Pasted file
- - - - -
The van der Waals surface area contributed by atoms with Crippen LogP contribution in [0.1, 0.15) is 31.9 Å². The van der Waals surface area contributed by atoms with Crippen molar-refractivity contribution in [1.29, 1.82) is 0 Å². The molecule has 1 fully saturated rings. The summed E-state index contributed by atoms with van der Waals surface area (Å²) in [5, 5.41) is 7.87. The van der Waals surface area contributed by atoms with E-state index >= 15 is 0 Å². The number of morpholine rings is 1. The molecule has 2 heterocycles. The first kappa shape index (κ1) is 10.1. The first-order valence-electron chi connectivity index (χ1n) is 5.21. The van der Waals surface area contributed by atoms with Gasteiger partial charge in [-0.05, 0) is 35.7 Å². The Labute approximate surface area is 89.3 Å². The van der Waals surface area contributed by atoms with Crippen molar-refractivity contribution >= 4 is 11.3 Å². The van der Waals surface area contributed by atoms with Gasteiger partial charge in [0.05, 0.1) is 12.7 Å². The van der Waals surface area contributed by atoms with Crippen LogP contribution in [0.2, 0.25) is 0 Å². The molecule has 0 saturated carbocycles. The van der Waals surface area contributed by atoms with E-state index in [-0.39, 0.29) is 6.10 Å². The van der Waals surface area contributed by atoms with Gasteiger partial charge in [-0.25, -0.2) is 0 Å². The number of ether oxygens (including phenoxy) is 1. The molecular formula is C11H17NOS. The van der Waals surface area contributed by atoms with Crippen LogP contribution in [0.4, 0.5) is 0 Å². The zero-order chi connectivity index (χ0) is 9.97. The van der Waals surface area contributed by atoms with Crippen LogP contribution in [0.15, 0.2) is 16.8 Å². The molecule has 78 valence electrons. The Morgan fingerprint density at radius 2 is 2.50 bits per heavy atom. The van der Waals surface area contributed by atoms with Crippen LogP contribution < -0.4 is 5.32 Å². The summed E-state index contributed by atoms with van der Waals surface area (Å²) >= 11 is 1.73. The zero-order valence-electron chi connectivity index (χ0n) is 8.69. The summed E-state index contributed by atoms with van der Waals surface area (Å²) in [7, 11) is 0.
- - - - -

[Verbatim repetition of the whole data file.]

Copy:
The van der Waals surface area contributed by atoms with Crippen LogP contribution in [0.1, 0.15) is 31.9 Å². The van der Waals surface area contributed by atoms with Crippen molar-refractivity contribution in [1.29, 1.82) is 0 Å². The molecule has 1 fully saturated rings. The summed E-state index contributed by atoms with van der Waals surface area (Å²) in [5, 5.41) is 7.87. The van der Waals surface area contributed by atoms with E-state index >= 15 is 0 Å². The number of morpholine rings is 1. The molecule has 2 heterocycles. The first kappa shape index (κ1) is 10.1. The first-order valence-electron chi connectivity index (χ1n) is 5.21. The van der Waals surface area contributed by atoms with Gasteiger partial charge in [-0.05, 0) is 35.7 Å². The Labute approximate surface area is 89.3 Å². The van der Waals surface area contributed by atoms with Crippen molar-refractivity contribution >= 4 is 11.3 Å². The van der Waals surface area contributed by atoms with Gasteiger partial charge in [0.05, 0.1) is 12.7 Å². The van der Waals surface area contributed by atoms with Crippen LogP contribution in [0.2, 0.25) is 0 Å². The molecule has 0 saturated carbocycles. The van der Waals surface area contributed by atoms with E-state index in [-0.39, 0.29) is 6.10 Å². The van der Waals surface area contributed by atoms with Gasteiger partial charge in [-0.25, -0.2) is 0 Å². The number of ether oxygens (including phenoxy) is 1. The molecular formula is C11H17NOS. The van der Waals surface area contributed by atoms with Crippen LogP contribution in [0.4, 0.5) is 0 Å². The zero-order chi connectivity index (χ0) is 9.97. The van der Waals surface area contributed by atoms with Crippen LogP contribution in [0.15, 0.2) is 16.8 Å². The molecule has 78 valence electrons. The Morgan fingerprint density at radius 2 is 2.50 bits per heavy atom. The van der Waals surface area contributed by atoms with Crippen LogP contribution < -0.4 is 5.32 Å². The summed E-state index contributed by atoms with van der Waals surface area (Å²) >= 11 is 1.73. The zero-order valence-electron chi connectivity index (χ0n) is 8.69. The summed E-state index contributed by atoms with van der Waals surface area (Å²) in [7, 11) is 0.